Frost and freeze conditions expected several nights this week
Multiple windy days this week (it’s the windy month!)
No severe storms expected this week at this time
Note: A few items are missing in today’s blog. I’m tired. (ha!)
Daily Forecast Summary
Today: Skies gradually clear, becoming sunny by afternoon. Breezy.
Monday: Mostly sunny and pleasant.
Tuesday: Mostly sunny, with some clouds by evening. Breezy.
Wednesday: Shower and thunderstorms.
Thursday: Mostly sunny and breezy. Much cooler.
48-Hour Precip Forecast
Meteorologist Mark’s 5-Day Wx Concerns
Meteorologist Mark’s Wx Discussion
This week is looking much quieter than last week. The storms on Wednesday are not expected to be strong or severe. Let’s hope that stays true. The big news this week will be the freezing cold nights coming at the end of the week.
On This Day in Wx History
1920 – The worst tornado disaster of record occurred in Chicago, Illinois. The violent tornado killed 28 people and caused three million dollars damage.
A Year Ago (New!)
Yesterday’s National Temperature Extremes
High: 102° at Zapata, Texas
Low: -10° at Peter Sinks, Utah
Today’s National Wx Hazards
Severe weather pushes east, with all severe hazards possible. To the northwest, a wildfire danger can be found across much of eastern Montana, while snow falls in the mountains to the west.
Tomorrow’s National Wx Hazards
Aside from accumulating snow in the northern Rockies, and a wildfire danger across southeast Colorado and the Panhandle regions of Texas and Oklahoma, it’s a quiet day.
The Sunday Story is a reprint of the weekly articles I write for the Fentress Courier and Livingston Enterprise. See the story there first by subscribing to their papers!
When a thunderstorm acquires rotation, it is then called a supercell. In other words, a supercell is a storm with a rotating updraft.
All storms have updrafts and downdrafts. In fact, a storm begins as an updraft, as warm air rises into the colder atmosphere above. An updraft is basically a column of rising air.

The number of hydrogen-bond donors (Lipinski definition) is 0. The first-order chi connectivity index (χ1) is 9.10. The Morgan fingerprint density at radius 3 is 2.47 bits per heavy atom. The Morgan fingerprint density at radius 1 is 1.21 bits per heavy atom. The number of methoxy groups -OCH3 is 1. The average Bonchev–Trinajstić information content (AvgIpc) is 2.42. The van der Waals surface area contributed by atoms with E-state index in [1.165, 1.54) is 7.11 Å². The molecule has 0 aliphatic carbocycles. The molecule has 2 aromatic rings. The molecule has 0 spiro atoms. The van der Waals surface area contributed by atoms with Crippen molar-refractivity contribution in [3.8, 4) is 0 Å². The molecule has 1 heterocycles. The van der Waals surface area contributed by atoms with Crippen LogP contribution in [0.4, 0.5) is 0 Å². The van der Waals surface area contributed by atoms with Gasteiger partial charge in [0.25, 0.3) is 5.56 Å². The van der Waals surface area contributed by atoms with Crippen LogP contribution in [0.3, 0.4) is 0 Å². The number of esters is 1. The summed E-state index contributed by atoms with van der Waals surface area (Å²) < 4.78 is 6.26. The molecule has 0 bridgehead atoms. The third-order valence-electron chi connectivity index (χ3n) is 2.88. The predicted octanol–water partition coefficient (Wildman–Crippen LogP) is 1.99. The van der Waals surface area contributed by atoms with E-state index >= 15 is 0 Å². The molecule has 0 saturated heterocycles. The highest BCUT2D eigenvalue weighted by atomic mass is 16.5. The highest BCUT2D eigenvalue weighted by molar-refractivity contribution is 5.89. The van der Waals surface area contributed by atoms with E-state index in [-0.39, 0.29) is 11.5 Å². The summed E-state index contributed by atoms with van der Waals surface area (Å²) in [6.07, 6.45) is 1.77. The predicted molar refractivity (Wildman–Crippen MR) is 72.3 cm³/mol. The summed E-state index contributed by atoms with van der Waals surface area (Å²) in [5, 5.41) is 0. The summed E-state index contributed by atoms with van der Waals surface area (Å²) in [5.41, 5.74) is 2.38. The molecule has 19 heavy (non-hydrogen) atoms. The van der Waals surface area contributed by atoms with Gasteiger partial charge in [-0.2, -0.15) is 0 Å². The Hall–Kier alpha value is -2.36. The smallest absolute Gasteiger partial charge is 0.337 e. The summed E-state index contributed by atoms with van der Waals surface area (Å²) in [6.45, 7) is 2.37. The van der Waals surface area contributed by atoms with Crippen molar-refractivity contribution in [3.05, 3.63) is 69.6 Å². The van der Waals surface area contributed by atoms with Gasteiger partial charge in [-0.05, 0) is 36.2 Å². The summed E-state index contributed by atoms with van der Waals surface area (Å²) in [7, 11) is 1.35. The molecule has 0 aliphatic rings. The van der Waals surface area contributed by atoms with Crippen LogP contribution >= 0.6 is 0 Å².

As the clouds grow with the updraft, the raindrops become too numerous for the cloud to support and they begin to fall. As the raindrops fall, they drag rain-cooled air down to the surface of the Earth. That is a downdraft. A downdraft is basically sinking air that falls with the rain.
To understand how storms may rotate, we must understand how winds behave in our atmosphere. For instance, the winds above us often move more swiftly than the air here at the surface. Friction from trees, buildings, and other obstacles slows the flow of air here at the surface. This causes the air to develop a rolling motion, with faster winds atop slower winds.
When a thunderstorm’s updraft ingests this horizontally rolling air, it may stand the horizontal tube of rolling air up vertically, leading to a rotating updraft. Most of the time, that updraft rotates without causing any problems. But sometimes that rotation tightens up and extends toward the ground.
Even after decades of tornado research, we’re still not sure why most storms don’t produce tornadoes while others do.
Thankfully, tornado detection has improved by leaps and bounds. Doppler radar can “see” the winds inside a storm, revealing whether they are spinning or blowing in a straight line. Better tornado detection has saved countless lives.
Let’s hope the Doppler gets to rest this spring and not have any spinning winds to detect!